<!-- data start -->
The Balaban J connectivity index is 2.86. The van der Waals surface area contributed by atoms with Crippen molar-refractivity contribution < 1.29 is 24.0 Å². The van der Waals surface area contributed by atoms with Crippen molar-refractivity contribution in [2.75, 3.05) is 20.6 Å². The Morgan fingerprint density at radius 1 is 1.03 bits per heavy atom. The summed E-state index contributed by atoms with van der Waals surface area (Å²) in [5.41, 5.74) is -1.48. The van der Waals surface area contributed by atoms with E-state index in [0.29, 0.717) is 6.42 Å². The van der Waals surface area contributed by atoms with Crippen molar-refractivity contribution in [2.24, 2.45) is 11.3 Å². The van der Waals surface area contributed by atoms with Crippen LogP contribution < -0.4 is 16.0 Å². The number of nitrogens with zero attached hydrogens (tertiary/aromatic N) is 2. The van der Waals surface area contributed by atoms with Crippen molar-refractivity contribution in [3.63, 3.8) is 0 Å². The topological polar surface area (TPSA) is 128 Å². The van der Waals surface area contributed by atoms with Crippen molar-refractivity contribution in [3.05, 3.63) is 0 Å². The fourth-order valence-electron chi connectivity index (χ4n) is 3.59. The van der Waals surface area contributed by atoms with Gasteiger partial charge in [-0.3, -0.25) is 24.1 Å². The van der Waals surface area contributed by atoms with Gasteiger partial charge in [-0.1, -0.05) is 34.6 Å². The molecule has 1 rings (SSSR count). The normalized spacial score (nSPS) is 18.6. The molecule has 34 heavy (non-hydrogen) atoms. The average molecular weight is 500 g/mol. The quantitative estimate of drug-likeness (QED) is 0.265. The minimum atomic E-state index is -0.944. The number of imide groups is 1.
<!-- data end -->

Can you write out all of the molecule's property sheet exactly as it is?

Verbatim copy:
The Balaban J connectivity index is 2.86. The van der Waals surface area contributed by atoms with Crippen molar-refractivity contribution < 1.29 is 24.0 Å². The van der Waals surface area contributed by atoms with Crippen molar-refractivity contribution in [2.75, 3.05) is 20.6 Å². The Morgan fingerprint density at radius 1 is 1.03 bits per heavy atom. The summed E-state index contributed by atoms with van der Waals surface area (Å²) in [5.41, 5.74) is -1.48. The van der Waals surface area contributed by atoms with E-state index in [0.29, 0.717) is 6.42 Å². The van der Waals surface area contributed by atoms with Crippen molar-refractivity contribution in [2.24, 2.45) is 11.3 Å². The van der Waals surface area contributed by atoms with Crippen LogP contribution < -0.4 is 16.0 Å². The number of nitrogens with zero attached hydrogens (tertiary/aromatic N) is 2. The van der Waals surface area contributed by atoms with Crippen molar-refractivity contribution in [3.63, 3.8) is 0 Å². The topological polar surface area (TPSA) is 128 Å². The van der Waals surface area contributed by atoms with Crippen molar-refractivity contribution in [3.05, 3.63) is 0 Å². The fourth-order valence-electron chi connectivity index (χ4n) is 3.59. The van der Waals surface area contributed by atoms with Gasteiger partial charge in [-0.3, -0.25) is 24.1 Å². The van der Waals surface area contributed by atoms with Gasteiger partial charge in [-0.1, -0.05) is 34.6 Å². The molecule has 1 rings (SSSR count). The normalized spacial score (nSPS) is 18.6. The molecule has 34 heavy (non-hydrogen) atoms. The average molecular weight is 500 g/mol. The quantitative estimate of drug-likeness (QED) is 0.265. The minimum atomic E-state index is -0.944. The number of imide groups is 1.